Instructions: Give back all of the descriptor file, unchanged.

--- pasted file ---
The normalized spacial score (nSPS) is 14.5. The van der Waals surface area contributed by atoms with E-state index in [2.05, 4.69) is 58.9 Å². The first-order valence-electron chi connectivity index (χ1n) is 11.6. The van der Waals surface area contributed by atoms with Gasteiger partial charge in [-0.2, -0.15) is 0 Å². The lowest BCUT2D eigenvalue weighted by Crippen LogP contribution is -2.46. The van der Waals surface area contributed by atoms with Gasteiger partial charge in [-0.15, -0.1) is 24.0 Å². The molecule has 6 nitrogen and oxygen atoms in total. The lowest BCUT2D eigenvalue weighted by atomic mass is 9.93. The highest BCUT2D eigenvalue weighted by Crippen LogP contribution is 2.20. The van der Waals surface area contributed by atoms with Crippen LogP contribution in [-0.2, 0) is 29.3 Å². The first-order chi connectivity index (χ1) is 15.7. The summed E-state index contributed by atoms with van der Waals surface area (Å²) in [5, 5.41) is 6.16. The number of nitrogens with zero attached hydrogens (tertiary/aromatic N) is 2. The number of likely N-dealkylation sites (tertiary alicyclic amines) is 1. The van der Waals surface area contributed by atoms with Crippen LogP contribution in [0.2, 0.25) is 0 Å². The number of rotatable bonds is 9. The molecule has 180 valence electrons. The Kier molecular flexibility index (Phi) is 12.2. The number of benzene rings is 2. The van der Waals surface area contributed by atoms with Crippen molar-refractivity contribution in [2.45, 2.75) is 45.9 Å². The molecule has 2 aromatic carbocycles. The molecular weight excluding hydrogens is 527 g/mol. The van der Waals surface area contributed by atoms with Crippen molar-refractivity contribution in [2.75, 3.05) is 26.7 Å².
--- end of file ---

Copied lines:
The normalized spacial score (nSPS) is 14.5. The van der Waals surface area contributed by atoms with E-state index in [2.05, 4.69) is 58.9 Å². The first-order valence-electron chi connectivity index (χ1n) is 11.6. The van der Waals surface area contributed by atoms with Gasteiger partial charge in [-0.2, -0.15) is 0 Å². The lowest BCUT2D eigenvalue weighted by Crippen LogP contribution is -2.46. The van der Waals surface area contributed by atoms with Gasteiger partial charge in [-0.15, -0.1) is 24.0 Å². The molecule has 6 nitrogen and oxygen atoms in total. The lowest BCUT2D eigenvalue weighted by atomic mass is 9.93. The highest BCUT2D eigenvalue weighted by Crippen LogP contribution is 2.20. The van der Waals surface area contributed by atoms with Crippen LogP contribution in [-0.2, 0) is 29.3 Å². The first-order chi connectivity index (χ1) is 15.7. The summed E-state index contributed by atoms with van der Waals surface area (Å²) in [5, 5.41) is 6.16. The number of nitrogens with zero attached hydrogens (tertiary/aromatic N) is 2. The number of likely N-dealkylation sites (tertiary alicyclic amines) is 1. The van der Waals surface area contributed by atoms with Crippen LogP contribution in [0.2, 0.25) is 0 Å². The number of rotatable bonds is 9. The molecule has 180 valence electrons. The Kier molecular flexibility index (Phi) is 12.2. The number of benzene rings is 2. The van der Waals surface area contributed by atoms with Crippen molar-refractivity contribution in [2.45, 2.75) is 45.9 Å². The molecule has 2 aromatic carbocycles. The molecular weight excluding hydrogens is 527 g/mol. The van der Waals surface area contributed by atoms with Crippen molar-refractivity contribution in [2.75, 3.05) is 26.7 Å².